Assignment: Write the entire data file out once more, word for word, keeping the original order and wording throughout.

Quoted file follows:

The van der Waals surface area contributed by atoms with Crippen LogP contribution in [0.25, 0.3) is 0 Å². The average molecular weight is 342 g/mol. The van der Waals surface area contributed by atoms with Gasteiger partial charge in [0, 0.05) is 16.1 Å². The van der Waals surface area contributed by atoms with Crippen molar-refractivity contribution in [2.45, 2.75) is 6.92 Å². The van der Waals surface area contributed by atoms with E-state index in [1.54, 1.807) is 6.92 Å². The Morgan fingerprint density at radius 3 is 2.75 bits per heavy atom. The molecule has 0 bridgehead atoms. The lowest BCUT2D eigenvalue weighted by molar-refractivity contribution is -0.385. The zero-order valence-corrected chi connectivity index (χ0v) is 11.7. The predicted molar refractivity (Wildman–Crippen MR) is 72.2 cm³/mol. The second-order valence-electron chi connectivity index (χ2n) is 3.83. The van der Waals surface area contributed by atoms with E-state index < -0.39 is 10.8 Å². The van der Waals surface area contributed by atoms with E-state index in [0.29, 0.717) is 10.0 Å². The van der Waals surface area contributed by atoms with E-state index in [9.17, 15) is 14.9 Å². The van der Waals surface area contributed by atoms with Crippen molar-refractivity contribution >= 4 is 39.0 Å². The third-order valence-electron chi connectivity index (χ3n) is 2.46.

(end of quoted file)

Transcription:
The van der Waals surface area contributed by atoms with Crippen LogP contribution in [0.25, 0.3) is 0 Å². The average molecular weight is 342 g/mol. The van der Waals surface area contributed by atoms with Gasteiger partial charge in [0, 0.05) is 16.1 Å². The van der Waals surface area contributed by atoms with Crippen molar-refractivity contribution in [2.45, 2.75) is 6.92 Å². The van der Waals surface area contributed by atoms with E-state index in [1.54, 1.807) is 6.92 Å². The Morgan fingerprint density at radius 3 is 2.75 bits per heavy atom. The molecule has 0 bridgehead atoms. The lowest BCUT2D eigenvalue weighted by molar-refractivity contribution is -0.385. The zero-order valence-corrected chi connectivity index (χ0v) is 11.7. The predicted molar refractivity (Wildman–Crippen MR) is 72.2 cm³/mol. The second-order valence-electron chi connectivity index (χ2n) is 3.83. The van der Waals surface area contributed by atoms with E-state index < -0.39 is 10.8 Å². The van der Waals surface area contributed by atoms with E-state index in [0.29, 0.717) is 10.0 Å². The van der Waals surface area contributed by atoms with E-state index in [9.17, 15) is 14.9 Å². The van der Waals surface area contributed by atoms with Crippen molar-refractivity contribution >= 4 is 39.0 Å². The third-order valence-electron chi connectivity index (χ3n) is 2.46.